Email newsletters remain one of the most effective and cheapest forms of advertising for both B2B and B2C businesses. Email newsletters help build relationships with existing customers, encouraging repeat business. In addition, they perform a valuable induction and initiation function for potential customers, building trust and credibility in your brand, so that they can feel confident enough to make their first purchase.
Most businesses should be aware of the need to have an email sign-up form on their site, but how can you actually encourage visitors to leave their details in this box?
#1. Utilise pop-ups effectively
One way, which has proven effectiveness, is using lightbox pop-ups. Pop-ups have a bad reputation due to the old school advertising windows employed several years ago by firms which disrupted the user’s browsing experience. The good news is that there is a way to employ pop-ups in a much more sensitive way. Thanks to the development of software like Unbounce, companies are now able to track the movements of cursors browsing their website. Using such software, you can set up pop-ups to only appear when it looks like a user is about to exit your site, offering users the option to subscribe to your newsletters before leaving.
#2. Give value or ethical bribes
Of course, even if you employ pop-ups sensitively, people may be reluctant to give you their email address. This is where the use of an ethical bribe comes in. Essentially what this means is that you offer something of value to prospects in exchange for their email address. This could be a discount code for their first purchase, a free ebook, a special video or audio recording or some other incentive that they would be unable to get through other means. Make sure to communicate in your pop-up box what value offer or freebie visitors will get in exchange for their email address.
How to Retain Email Subscribers
Once you have gained prospects’ email addresses, how do you ensure that they want to remain on your list, and don’t unsubscribe at the first chance? The answer may sound unbelievably simplistic, but it isn’t necessarily as easy as it sounds: Provide great content from the top of your emails to the very bottom of your emails. Let’s breakdown what that means in a bit more detail.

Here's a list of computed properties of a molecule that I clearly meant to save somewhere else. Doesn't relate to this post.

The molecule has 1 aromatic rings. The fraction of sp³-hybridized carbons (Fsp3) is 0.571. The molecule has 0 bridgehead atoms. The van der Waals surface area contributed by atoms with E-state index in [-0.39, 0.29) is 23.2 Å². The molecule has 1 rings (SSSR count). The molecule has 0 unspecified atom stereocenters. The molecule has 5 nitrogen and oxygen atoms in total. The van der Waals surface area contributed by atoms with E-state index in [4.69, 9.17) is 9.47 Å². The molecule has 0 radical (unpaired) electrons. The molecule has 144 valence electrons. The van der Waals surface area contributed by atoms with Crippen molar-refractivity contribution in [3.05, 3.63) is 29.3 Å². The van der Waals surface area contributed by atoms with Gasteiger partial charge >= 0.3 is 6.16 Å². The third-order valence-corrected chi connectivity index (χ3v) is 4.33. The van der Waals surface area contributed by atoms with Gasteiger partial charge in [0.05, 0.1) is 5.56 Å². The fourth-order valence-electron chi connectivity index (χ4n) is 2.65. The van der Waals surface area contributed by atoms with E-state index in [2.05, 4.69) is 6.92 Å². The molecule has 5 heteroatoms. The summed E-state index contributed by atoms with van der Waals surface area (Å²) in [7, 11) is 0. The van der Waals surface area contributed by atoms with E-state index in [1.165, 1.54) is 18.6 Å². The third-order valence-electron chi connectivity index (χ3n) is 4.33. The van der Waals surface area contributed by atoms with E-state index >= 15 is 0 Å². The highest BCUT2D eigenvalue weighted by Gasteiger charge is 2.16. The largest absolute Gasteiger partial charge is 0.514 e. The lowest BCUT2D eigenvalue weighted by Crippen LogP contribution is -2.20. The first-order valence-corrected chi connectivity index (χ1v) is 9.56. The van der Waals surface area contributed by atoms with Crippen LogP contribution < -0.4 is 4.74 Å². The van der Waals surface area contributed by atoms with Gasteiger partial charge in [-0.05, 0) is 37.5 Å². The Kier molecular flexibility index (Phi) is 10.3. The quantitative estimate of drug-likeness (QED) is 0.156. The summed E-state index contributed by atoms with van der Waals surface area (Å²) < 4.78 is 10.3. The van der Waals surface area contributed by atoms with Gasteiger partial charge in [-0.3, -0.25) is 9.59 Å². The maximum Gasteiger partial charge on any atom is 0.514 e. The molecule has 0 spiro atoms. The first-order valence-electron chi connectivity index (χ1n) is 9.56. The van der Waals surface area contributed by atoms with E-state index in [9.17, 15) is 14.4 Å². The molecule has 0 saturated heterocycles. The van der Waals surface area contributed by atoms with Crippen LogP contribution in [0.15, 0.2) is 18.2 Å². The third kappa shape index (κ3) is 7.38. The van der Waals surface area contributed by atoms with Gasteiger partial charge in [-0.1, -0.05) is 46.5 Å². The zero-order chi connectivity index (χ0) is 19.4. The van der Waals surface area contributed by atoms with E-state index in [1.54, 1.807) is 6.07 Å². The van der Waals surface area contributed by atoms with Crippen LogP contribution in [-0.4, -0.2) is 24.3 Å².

#3. Enticing subject lines
The decision whether or not to open an email rests mainly on how interesting your subject line sounds. A good subject line is as important as flirting is in dating. Your subject line, should, in essence, flirt with your audience, for example by asking a provocative question, revealing a life or business-changing revelation or posing a humorous conversation starter. There is a definite art to writing a good subject line and it can take practise to get it right. Consider the use of A/B testing to measure the effectiveness of various headlines against each other.
#4. Use an email preview
The second thing that may influence someone’s decision whether to open your emails or not is the email preview i.e. how the design of your email template appears in various email clients before the user chooses to open the full email. Some email templates are not formatted properly causing newsletters to look unprofessional in the preview that the email client shows. For example, some emails I receive, appear in their previews to be a bunch of empty boxes with red Xs. Basically if it the design appears unprofessional in the preview, most people won’t open the email. And if people consistently don’t open your emails, you miss out on the option to connect with them, and they will soon unsubscribe.
#5. High value, relevant content
Once people have opened your email, you need to provide useful content that they are interested in. If you know your target market well then this should be relatively easy, and if you consistently deliver great content you could have customers that maintain their subscriptions with you for years.
#6. Consider segmenting your list
Here’s the thing that smart businesses know: not all customers have the same needs and interests. In other words, one email newsletter does not fit all people. For example, email subscribers who have never bought your products before are likely to require different information than long-time, repeat customers. This is where list segmentation comes in. Email subscription platforms, such as Aweber and Mailchimp, allow you the ability to group email subscribers into different lists. You can then send separate newsletters to the different lists.
#7. Use unsubscribe page offers
At some point, you may have people decide that they want to unsubscribe from your list. When a subscriber clicks the unsubscribe button, before you let them go forever, make them a final offer to remain on your list. For example, let the user choose to downgrade the frequency of emails from weekly to monthly, or if you have several different lists, offer them the option of selecting a more segmented newsletter that may appeal to them more. While some people will still want to unsubscribe, you may be surprised how many people are happy to remain on your list with less frequent emails or a more targeted newsletter.
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